Exploring music and wellness in the lives of elders

by Various Writers

Music and how it can contribute to overall wellness is something that I am passionate about in my work as a music therapist. I have worked in hospitals, schools, women’s shelters and in private homes doing therapy work. Recently though I have been lucky enough to expand into the broader community. While the power of music continues to be explored in medical settings, and for people experiencing a wide range of conditions I firmly believe that music is just as needed in the lives of well adults!

In Waterloo this past fall a seniors music group was formed through the Wayside Centre in Waterloo, which I was invited to facilitate. This group of seniors and caregivers came together because they had one thing in common: they all enjoyed music. A few members had a background in playing instruments or being members of a choir, some had always wanted to learn how to play an instrument, others simply enjoyed listening and being a part of a musical environment. For five months we met once a week to delve into the benefits music can bring to everyone.

Each week we started with a chance to share any musical experiences the group had over the past week. When we started meeting the group had a hard time finding any. But after a little while they realized they were hearing and interacting with music all the time! There were concerts, strong memories from hearing songs on the radio, music making time with grandchildren, caroling at Christmas time. As we talked we saw how much of an impact music was having on their lives everyday in terms of mood, activities and memories.

Music and wellness is such a huge topic that each week I tried to bring in a new theme. Themes included everything from singing familiar songs, to relaxation and how music can impact sleep, to analyzing and creating their own song lyrics, to an ongoing project of creating a musical autobiography. We explored how to use music technologies, looking at how to access music through the library, attempting to de-mystify the internet, smartphones and downloading music. The group explored and played with drums, shakers, xylophones, singing bowls, the piano and even bells.

One of my favourite sessions involved improvising with some colourful handbells. As the room filled with the ringing sounds everyone in the room couldn’t help but smile! What I thought would be a fun, short activity turned into a long reminiscence over the different types of bells and how they've been a part of our lives. One person shared the joy of ringing the gigantic school bell when he was young, another of the fun they had experienced in a handbell choir. Others spoke about the sound of church bells and how the vibrations could be felt across the town when they rang. It amazes me how one simple instrument can bring up thoughts of family, childhood, mealtimes, religion, routine, exploration. The depth of our conversations demonstrated to me how powerful our everyday experiences of music can be.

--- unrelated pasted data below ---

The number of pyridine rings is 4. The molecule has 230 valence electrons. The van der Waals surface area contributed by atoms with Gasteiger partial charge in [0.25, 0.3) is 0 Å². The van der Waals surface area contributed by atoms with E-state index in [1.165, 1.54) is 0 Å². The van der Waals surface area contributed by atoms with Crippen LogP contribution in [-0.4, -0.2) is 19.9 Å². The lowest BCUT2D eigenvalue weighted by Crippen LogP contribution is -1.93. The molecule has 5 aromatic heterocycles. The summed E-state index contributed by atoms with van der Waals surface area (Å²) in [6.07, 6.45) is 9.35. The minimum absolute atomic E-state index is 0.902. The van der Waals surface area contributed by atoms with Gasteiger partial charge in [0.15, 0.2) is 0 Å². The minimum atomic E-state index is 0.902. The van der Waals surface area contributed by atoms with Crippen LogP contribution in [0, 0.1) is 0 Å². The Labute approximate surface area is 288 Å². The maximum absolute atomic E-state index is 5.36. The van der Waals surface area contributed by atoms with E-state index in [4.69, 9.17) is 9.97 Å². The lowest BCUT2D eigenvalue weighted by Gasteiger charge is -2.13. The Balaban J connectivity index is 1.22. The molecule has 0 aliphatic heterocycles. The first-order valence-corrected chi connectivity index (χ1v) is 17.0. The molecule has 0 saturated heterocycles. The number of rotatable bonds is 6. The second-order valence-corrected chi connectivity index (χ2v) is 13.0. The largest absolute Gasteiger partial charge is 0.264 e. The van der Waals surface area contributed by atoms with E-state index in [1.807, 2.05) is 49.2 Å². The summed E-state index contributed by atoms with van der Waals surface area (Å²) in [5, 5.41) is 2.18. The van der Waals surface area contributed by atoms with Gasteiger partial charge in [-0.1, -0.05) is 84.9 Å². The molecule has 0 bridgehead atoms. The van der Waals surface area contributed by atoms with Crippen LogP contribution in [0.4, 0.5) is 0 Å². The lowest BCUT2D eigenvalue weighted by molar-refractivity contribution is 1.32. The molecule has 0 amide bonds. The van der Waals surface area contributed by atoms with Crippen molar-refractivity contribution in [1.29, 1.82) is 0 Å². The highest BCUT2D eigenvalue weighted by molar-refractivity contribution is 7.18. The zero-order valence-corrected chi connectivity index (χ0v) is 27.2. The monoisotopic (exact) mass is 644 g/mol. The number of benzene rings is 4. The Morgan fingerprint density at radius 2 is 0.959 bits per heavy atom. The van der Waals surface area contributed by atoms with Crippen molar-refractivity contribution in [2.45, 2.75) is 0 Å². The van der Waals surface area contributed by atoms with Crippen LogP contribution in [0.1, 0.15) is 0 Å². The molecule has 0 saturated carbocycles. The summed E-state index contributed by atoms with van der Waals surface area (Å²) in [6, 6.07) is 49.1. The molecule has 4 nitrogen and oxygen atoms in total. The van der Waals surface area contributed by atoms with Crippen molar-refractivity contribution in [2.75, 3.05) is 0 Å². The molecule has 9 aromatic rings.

Another stand out in the program was the musical autobiography project. We began with the question “What is a song that represents a part of you?” From there we looked at music connected to different life stages and events, ie: childhood, school, sports, dating, marriage, children, loss. As one person brought out a song important to them, another would find a related memory and sitll more songs. This domino effect helped us create individual lists of music the represented the diverse backgrounds and life experiences of the group. As the world is realizing the power of familiar music in memory care, creating these lists of music can be helpful in communicating with your loved ones and documenting the important moments of your life in an easy and accessible way.

I feel so privileged to have been able to be a part of a program like this. In a short time we created a wonderful community centered around music, as well as other wonderful outcomes. One person had been having difficulty sleeping. They had begun using the mindfulness and relaxation techniques we learned and were finally able to get a good nights sleep. Others had begun to listen to music at home and were consciously using music that would impact their moods. Another had taken inspiration from the group and created musical Christmas presents for her grandchildren, setting up opportunities for them to make music together. Even after the group had finished some members were looking forward to getting together and visiting the library to continue learning about music and how they could bring it home with them. The benefits of music showed up physically, emotionally, mentally, and in the strong sense of community that we created.

Too often society tells us that to be musical you must be a musician, but everyone is capable of exploring, making, enjoying music and everyone deserves to reap the benefits that music can bring to their lives.

Meghan MacMillan is a music therapist working in Kitchener-Waterloo. She specializes in mental health and music and wellness.